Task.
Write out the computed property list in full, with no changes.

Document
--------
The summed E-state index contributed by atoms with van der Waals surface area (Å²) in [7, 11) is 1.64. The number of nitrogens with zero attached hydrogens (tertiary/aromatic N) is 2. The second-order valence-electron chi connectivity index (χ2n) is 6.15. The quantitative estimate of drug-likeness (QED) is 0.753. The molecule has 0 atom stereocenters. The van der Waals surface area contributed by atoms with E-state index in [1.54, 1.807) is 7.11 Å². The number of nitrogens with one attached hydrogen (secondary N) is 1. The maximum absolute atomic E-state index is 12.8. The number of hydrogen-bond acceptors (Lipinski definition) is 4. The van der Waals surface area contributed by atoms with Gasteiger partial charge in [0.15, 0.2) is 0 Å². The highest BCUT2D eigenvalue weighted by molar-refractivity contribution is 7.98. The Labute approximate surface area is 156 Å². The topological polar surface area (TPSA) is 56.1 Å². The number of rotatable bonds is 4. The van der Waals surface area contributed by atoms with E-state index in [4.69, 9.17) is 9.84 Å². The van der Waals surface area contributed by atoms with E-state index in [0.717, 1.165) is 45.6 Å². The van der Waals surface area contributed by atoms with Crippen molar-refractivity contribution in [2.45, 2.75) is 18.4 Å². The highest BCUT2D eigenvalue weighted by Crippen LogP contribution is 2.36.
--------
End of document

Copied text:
The summed E-state index contributed by atoms with van der Waals surface area (Å²) in [7, 11) is 1.64. The number of nitrogens with zero attached hydrogens (tertiary/aromatic N) is 2. The second-order valence-electron chi connectivity index (χ2n) is 6.15. The quantitative estimate of drug-likeness (QED) is 0.753. The molecule has 0 atom stereocenters. The van der Waals surface area contributed by atoms with E-state index in [1.54, 1.807) is 7.11 Å². The number of nitrogens with one attached hydrogen (secondary N) is 1. The maximum absolute atomic E-state index is 12.8. The number of hydrogen-bond acceptors (Lipinski definition) is 4. The van der Waals surface area contributed by atoms with Gasteiger partial charge in [0.15, 0.2) is 0 Å². The highest BCUT2D eigenvalue weighted by molar-refractivity contribution is 7.98. The Labute approximate surface area is 156 Å². The topological polar surface area (TPSA) is 56.1 Å². The number of rotatable bonds is 4. The van der Waals surface area contributed by atoms with E-state index in [4.69, 9.17) is 9.84 Å². The van der Waals surface area contributed by atoms with E-state index in [0.717, 1.165) is 45.6 Å². The van der Waals surface area contributed by atoms with Crippen molar-refractivity contribution in [2.45, 2.75) is 18.4 Å². The highest BCUT2D eigenvalue weighted by Crippen LogP contribution is 2.36.